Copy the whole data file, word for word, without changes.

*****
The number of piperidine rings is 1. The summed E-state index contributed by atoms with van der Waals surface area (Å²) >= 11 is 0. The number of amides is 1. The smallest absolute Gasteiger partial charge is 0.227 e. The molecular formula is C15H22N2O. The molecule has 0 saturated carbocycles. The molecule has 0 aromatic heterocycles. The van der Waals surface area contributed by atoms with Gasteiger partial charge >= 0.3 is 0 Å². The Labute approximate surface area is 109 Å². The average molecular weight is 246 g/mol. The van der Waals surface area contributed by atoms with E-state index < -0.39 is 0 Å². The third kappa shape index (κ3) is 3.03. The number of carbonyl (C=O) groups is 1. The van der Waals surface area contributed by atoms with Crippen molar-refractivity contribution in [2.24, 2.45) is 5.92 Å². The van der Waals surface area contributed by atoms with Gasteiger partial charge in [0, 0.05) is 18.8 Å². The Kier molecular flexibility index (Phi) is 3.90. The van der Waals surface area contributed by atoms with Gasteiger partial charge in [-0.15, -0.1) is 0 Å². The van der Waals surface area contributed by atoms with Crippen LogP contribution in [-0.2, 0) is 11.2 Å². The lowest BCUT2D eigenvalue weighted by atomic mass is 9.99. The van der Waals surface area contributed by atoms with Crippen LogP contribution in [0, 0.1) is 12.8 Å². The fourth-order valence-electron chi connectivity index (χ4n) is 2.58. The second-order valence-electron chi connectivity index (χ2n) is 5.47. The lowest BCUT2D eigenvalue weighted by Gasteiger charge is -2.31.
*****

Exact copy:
The number of piperidine rings is 1. The summed E-state index contributed by atoms with van der Waals surface area (Å²) >= 11 is 0. The number of amides is 1. The smallest absolute Gasteiger partial charge is 0.227 e. The molecular formula is C15H22N2O. The molecule has 0 saturated carbocycles. The molecule has 0 aromatic heterocycles. The van der Waals surface area contributed by atoms with Gasteiger partial charge >= 0.3 is 0 Å². The Labute approximate surface area is 109 Å². The average molecular weight is 246 g/mol. The van der Waals surface area contributed by atoms with E-state index < -0.39 is 0 Å². The third kappa shape index (κ3) is 3.03. The number of carbonyl (C=O) groups is 1. The van der Waals surface area contributed by atoms with Crippen molar-refractivity contribution in [2.24, 2.45) is 5.92 Å². The van der Waals surface area contributed by atoms with Gasteiger partial charge in [0, 0.05) is 18.8 Å². The Kier molecular flexibility index (Phi) is 3.90. The van der Waals surface area contributed by atoms with Gasteiger partial charge in [-0.15, -0.1) is 0 Å². The van der Waals surface area contributed by atoms with Crippen LogP contribution in [-0.2, 0) is 11.2 Å². The lowest BCUT2D eigenvalue weighted by atomic mass is 9.99. The van der Waals surface area contributed by atoms with Crippen LogP contribution in [0, 0.1) is 12.8 Å². The fourth-order valence-electron chi connectivity index (χ4n) is 2.58. The second-order valence-electron chi connectivity index (χ2n) is 5.47. The lowest BCUT2D eigenvalue weighted by Gasteiger charge is -2.31.